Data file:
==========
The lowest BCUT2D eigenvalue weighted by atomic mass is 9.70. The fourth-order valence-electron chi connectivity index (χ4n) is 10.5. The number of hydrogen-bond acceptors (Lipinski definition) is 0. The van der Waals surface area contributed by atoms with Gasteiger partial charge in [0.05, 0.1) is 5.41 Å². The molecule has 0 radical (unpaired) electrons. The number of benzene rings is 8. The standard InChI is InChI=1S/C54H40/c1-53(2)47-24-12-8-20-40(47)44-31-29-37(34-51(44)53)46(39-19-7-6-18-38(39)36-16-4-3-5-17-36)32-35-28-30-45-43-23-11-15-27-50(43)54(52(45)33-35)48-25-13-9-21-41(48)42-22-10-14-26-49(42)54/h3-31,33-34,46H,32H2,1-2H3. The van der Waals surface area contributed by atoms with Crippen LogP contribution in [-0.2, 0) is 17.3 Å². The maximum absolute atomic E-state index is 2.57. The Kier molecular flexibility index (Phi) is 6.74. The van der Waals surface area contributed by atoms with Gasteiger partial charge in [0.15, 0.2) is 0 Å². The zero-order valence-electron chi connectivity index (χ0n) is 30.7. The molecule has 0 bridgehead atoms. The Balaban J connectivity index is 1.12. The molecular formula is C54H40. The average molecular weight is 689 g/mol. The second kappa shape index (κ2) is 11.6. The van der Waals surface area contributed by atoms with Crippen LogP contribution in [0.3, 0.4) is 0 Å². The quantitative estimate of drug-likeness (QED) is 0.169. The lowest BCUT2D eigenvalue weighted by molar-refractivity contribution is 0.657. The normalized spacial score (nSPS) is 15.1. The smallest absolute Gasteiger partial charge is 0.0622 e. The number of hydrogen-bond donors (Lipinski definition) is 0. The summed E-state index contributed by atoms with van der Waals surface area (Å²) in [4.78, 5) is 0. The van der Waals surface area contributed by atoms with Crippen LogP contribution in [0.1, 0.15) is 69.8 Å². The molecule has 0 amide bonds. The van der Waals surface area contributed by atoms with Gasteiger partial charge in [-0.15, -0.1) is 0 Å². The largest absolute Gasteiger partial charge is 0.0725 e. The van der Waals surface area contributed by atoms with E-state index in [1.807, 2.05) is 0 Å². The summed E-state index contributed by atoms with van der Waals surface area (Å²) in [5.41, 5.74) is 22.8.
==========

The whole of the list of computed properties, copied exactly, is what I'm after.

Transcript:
The lowest BCUT2D eigenvalue weighted by atomic mass is 9.70. The fourth-order valence-electron chi connectivity index (χ4n) is 10.5. The number of hydrogen-bond acceptors (Lipinski definition) is 0. The van der Waals surface area contributed by atoms with Gasteiger partial charge in [0.05, 0.1) is 5.41 Å². The molecule has 0 radical (unpaired) electrons. The number of benzene rings is 8. The standard InChI is InChI=1S/C54H40/c1-53(2)47-24-12-8-20-40(47)44-31-29-37(34-51(44)53)46(39-19-7-6-18-38(39)36-16-4-3-5-17-36)32-35-28-30-45-43-23-11-15-27-50(43)54(52(45)33-35)48-25-13-9-21-41(48)42-22-10-14-26-49(42)54/h3-31,33-34,46H,32H2,1-2H3. The van der Waals surface area contributed by atoms with Crippen LogP contribution in [-0.2, 0) is 17.3 Å². The maximum absolute atomic E-state index is 2.57. The Kier molecular flexibility index (Phi) is 6.74. The van der Waals surface area contributed by atoms with Gasteiger partial charge in [0.15, 0.2) is 0 Å². The zero-order valence-electron chi connectivity index (χ0n) is 30.7. The molecule has 0 bridgehead atoms. The Balaban J connectivity index is 1.12. The molecular formula is C54H40. The average molecular weight is 689 g/mol. The second kappa shape index (κ2) is 11.6. The van der Waals surface area contributed by atoms with Crippen LogP contribution in [0.3, 0.4) is 0 Å². The quantitative estimate of drug-likeness (QED) is 0.169. The lowest BCUT2D eigenvalue weighted by molar-refractivity contribution is 0.657. The normalized spacial score (nSPS) is 15.1. The smallest absolute Gasteiger partial charge is 0.0622 e. The number of hydrogen-bond donors (Lipinski definition) is 0. The summed E-state index contributed by atoms with van der Waals surface area (Å²) in [4.78, 5) is 0. The van der Waals surface area contributed by atoms with Crippen LogP contribution in [0.1, 0.15) is 69.8 Å². The molecule has 0 amide bonds. The van der Waals surface area contributed by atoms with Gasteiger partial charge in [-0.15, -0.1) is 0 Å². The largest absolute Gasteiger partial charge is 0.0725 e. The van der Waals surface area contributed by atoms with E-state index in [1.807, 2.05) is 0 Å². The summed E-state index contributed by atoms with van der Waals surface area (Å²) in [5.41, 5.74) is 22.8.